Finally I’d just like to thank you personally for the memories of my first senior fight at 16. Ronnie told me that it wasn’t normal for most to fight at that age in the Seniors. He had to get permission off my dad for me to go in!  In that very competition before the fight you said wait for the attack and use gyakuzuki timing on the attack.  I did it and it  ultimately secured the wazari for the win.  I also have fond memories of the bronze in the team Kumite at the Central’s fighting alongside yourself and Harry.
Thanks for taking the time out for the interview Greg, Osu!
 

Thank you Matt

If you’re thinking about starting karate and live in the Solihull area Sensei Greg Hegarty is accepting new karateka at the Solihull Karate Academy. You can visit their club’s website at Solihull Karate Academy (opens in new window) You can also contact the club on 07879 242 793 or email them at solihullkarate@hotmail.co.uk

Reporter Edit* Since going to publish Greg Sensei finished 3rd at this years British Championships held on 2nd May at the NIA, congratulations!

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An Interview with: Welsh World Champion Luke Howard

My first interview is with respected Karateka, Welsh International Luke Howard who is the current IKU Senior World Champion. Many thanks for taking the time out to speak with me.

Image of World Champion Luke Howard

Can you tell us a bit about yourself?

I started karate around 15 years ago at the age of 6. My parents thought it was very important to be involved in sport and had me try out various sports, but once I tried karate I seemed at home and we knew it was the sport for me! Karate has been an important part of my life as I have travelled, fought in and seen many countries around the world such as Brazil, Italy, Slovenia, Romania and Portugal to name a few. Karate has also developed and disciplined me as a person as well as an athlete and has prepared me for many aspects of everyday life.

What are your upcoming plans within the karate world?

With karate Wales being affiliated to the IKU, WUKF and now the UWK (United World Karate) we have many opportunities and events available to us over the upcoming year and future! I plan on attending many of these Events next year, especially the 1st UWK World Championships which will be held in São Paulo, Brazil and will be a big step forward for the karate World. In the future I would also like to continue my karate career into teaching and coaching karateka to enjoy the lifestyle and success that I have had myself!

You’ve recently come back from Poland, can you tell us a bit about your visit?

My visit to Poland took us to the city Szczecin for the WUKF Junior World Championships. Having turned 21 in August earlier this year, I was unable to enter the event, but still travelled out to support and help coach the squad. It was a different experience being on the coaches side of the squad, but was as rewarding helping to coach some promising young athletes to World medals and titles!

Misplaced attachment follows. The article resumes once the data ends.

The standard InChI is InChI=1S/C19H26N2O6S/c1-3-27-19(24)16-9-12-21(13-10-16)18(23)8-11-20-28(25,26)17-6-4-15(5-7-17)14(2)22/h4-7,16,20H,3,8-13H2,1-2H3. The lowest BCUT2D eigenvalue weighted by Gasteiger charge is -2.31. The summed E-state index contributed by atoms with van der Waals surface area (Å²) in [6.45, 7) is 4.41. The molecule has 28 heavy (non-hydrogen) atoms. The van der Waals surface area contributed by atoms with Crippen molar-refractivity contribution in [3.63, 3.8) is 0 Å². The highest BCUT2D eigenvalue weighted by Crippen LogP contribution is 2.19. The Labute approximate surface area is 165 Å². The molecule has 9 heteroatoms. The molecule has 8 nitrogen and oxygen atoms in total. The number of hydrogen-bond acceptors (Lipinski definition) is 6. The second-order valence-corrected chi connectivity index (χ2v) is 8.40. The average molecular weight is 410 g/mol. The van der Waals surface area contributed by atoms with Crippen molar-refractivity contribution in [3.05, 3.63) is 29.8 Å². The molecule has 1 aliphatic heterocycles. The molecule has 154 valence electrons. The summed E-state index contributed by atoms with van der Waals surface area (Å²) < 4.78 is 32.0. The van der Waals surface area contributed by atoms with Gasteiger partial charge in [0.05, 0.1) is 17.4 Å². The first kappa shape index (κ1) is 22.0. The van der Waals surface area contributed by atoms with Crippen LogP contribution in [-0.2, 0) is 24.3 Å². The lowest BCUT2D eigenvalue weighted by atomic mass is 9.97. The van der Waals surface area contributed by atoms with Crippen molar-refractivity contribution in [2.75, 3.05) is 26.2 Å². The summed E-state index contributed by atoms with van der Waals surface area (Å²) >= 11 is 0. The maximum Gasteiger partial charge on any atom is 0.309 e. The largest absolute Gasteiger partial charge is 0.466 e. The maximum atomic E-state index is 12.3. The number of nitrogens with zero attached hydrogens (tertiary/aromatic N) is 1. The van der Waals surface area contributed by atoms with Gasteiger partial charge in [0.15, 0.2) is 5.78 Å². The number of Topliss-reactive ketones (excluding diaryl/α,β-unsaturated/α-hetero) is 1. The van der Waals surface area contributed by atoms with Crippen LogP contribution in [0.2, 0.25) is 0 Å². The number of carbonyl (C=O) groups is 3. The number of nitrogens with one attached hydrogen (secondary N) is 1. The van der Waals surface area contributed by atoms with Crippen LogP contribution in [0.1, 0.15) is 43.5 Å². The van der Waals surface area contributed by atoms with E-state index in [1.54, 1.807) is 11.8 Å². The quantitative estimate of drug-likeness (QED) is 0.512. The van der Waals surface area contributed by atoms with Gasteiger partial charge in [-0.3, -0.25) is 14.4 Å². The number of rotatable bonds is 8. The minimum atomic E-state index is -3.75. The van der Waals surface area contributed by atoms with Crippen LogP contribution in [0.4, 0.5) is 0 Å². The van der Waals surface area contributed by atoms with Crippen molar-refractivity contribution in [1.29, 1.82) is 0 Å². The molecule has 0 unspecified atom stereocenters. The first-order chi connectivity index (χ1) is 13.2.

Image of Luke Howard winning  the IKU World Championship

What is your proudest moment throughout your karate career?

My proudest moment in karate so far has to be winning the IKU senior world championships earlier this year in Brazil! After winning the under 21 World Championships just 6 months earlier I thought it would be a hard feeling to beat, but after some extremely tough and challenging fights with athletes from all over the World, to come out as IKU World Champion, especially in Brazil, was a very proud moment for me! Another very proud moment was just recently in London at the IKU Junior European championships where I was coaching with karate Wales. I was honoured to present medals to many talented fighters including some friends such as European and World Champions Maddie Moore and Shauna Carroll.

You recently did a seminar with an old training friend of mine Sensei Tom Davies at his South Staffs Karate club, was that your first seminar?

Tom invited me up to South Staffs Karate to take a seminar shortly after Brazil and it was an honour to be invited up for my first seminar! There was a very friendly and welcoming atmosphere and I thoroughly enjoyed working with the students there seeing plenty of potential showing through. I look forward to taking many more seminars and helping aspiring young karateka to achieve their goals and dreams!

Image of Luke with Stephen and Unel Wellington SenseisHow often do you train?

I train 5 nights a week at the KenBuKan Martial Arts Centre in Swansea under Welsh karate legends Stephen and Unel Wellington. In addition to this I am busy being away most weekends to compete at various events in Britain and Internationally!

 

Do you have a favourite technique?

Ura Mawashi geri is my favourite technique although I understand the necessity of being proficient in all aspects and techniques in Kumite, I’ll always have a soft spot for kicks in general but most of all hook kicks!

Image of Luke Howard performing kick

Do you have any viewpoint on karate being in the Olympics?

I think it would be great if karate achieved the Olympic dream, but with the division it faces at the moment I don’t think there is much hope for that. A great chance for unity in karate comes with the recently formed United World Karate (UWK) having been formed by 7 major World bodies working towards that Olympic dream! It would benefit karate and all karateka greatly if it achieved inclusion into the Olympics, but the only way forward is through total unity.

Do you prefer Kata or Kumite?

I only compete in Kumite at competition as fighting is my passion, but I also thoroughly enjoy kata as well. I think Kata and basics are very important in helping fighters develop. I train frequently in Kata as well as Kumite.

There will be a lot of young Karateka hoping to be the next Luke Howard, what advice can you give them?

The main advice I can give to young karateka is to train hard, compete frequently and keep challenging yourself! It’s good to practice and try out new strategies and techniques so you have a wider range of techniques to use in Kumite.

Thanks for taking some time out to give us an insight in to Luke Howard, it is much appreciated. Osu